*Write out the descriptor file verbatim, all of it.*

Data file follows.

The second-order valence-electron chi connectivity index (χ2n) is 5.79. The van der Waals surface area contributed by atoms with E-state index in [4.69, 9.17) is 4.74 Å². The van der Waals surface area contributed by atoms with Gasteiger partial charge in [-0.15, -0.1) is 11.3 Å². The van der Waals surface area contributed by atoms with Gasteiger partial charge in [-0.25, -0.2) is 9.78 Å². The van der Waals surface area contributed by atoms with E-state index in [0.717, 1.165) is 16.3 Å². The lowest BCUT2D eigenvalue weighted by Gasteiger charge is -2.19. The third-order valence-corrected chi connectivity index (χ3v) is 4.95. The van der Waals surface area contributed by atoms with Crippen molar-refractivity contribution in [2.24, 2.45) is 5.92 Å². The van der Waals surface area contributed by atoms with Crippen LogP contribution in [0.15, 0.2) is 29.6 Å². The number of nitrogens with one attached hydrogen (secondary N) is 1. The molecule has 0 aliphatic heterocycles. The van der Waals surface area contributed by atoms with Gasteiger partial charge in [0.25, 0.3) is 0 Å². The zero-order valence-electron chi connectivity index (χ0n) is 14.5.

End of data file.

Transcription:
The second-order valence-electron chi connectivity index (χ2n) is 5.79. The van der Waals surface area contributed by atoms with E-state index in [4.69, 9.17) is 4.74 Å². The van der Waals surface area contributed by atoms with Gasteiger partial charge in [-0.15, -0.1) is 11.3 Å². The van der Waals surface area contributed by atoms with Gasteiger partial charge in [-0.25, -0.2) is 9.78 Å². The van der Waals surface area contributed by atoms with E-state index in [0.717, 1.165) is 16.3 Å². The lowest BCUT2D eigenvalue weighted by Gasteiger charge is -2.19. The third-order valence-corrected chi connectivity index (χ3v) is 4.95. The van der Waals surface area contributed by atoms with Crippen molar-refractivity contribution in [2.24, 2.45) is 5.92 Å². The van der Waals surface area contributed by atoms with Crippen LogP contribution in [0.15, 0.2) is 29.6 Å². The number of nitrogens with one attached hydrogen (secondary N) is 1. The molecule has 0 aliphatic heterocycles. The van der Waals surface area contributed by atoms with Gasteiger partial charge in [0.25, 0.3) is 0 Å². The zero-order valence-electron chi connectivity index (χ0n) is 14.5.